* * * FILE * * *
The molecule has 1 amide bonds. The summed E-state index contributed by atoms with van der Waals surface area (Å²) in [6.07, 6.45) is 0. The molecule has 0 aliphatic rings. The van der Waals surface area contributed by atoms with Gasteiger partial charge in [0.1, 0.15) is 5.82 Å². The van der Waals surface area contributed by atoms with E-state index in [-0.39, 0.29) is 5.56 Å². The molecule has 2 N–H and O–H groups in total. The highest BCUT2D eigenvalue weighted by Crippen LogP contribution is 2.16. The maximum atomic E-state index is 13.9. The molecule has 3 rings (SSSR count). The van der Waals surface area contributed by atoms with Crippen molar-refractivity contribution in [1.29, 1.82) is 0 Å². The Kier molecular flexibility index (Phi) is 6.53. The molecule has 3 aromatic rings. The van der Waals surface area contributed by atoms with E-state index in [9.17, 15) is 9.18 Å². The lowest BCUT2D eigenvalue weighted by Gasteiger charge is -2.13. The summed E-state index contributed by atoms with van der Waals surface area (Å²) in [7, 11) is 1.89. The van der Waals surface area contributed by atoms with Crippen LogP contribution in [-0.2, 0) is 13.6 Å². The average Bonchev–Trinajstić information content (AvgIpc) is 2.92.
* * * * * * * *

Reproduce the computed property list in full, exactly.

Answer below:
The molecule has 1 amide bonds. The summed E-state index contributed by atoms with van der Waals surface area (Å²) in [6.07, 6.45) is 0. The molecule has 0 aliphatic rings. The van der Waals surface area contributed by atoms with Gasteiger partial charge in [0.1, 0.15) is 5.82 Å². The van der Waals surface area contributed by atoms with E-state index in [-0.39, 0.29) is 5.56 Å². The molecule has 2 N–H and O–H groups in total. The highest BCUT2D eigenvalue weighted by Crippen LogP contribution is 2.16. The maximum atomic E-state index is 13.9. The molecule has 3 rings (SSSR count). The van der Waals surface area contributed by atoms with Crippen molar-refractivity contribution in [1.29, 1.82) is 0 Å². The Kier molecular flexibility index (Phi) is 6.53. The molecule has 3 aromatic rings. The van der Waals surface area contributed by atoms with E-state index in [9.17, 15) is 9.18 Å². The lowest BCUT2D eigenvalue weighted by Gasteiger charge is -2.13. The summed E-state index contributed by atoms with van der Waals surface area (Å²) in [7, 11) is 1.89. The van der Waals surface area contributed by atoms with Crippen LogP contribution in [-0.2, 0) is 13.6 Å². The average Bonchev–Trinajstić information content (AvgIpc) is 2.92.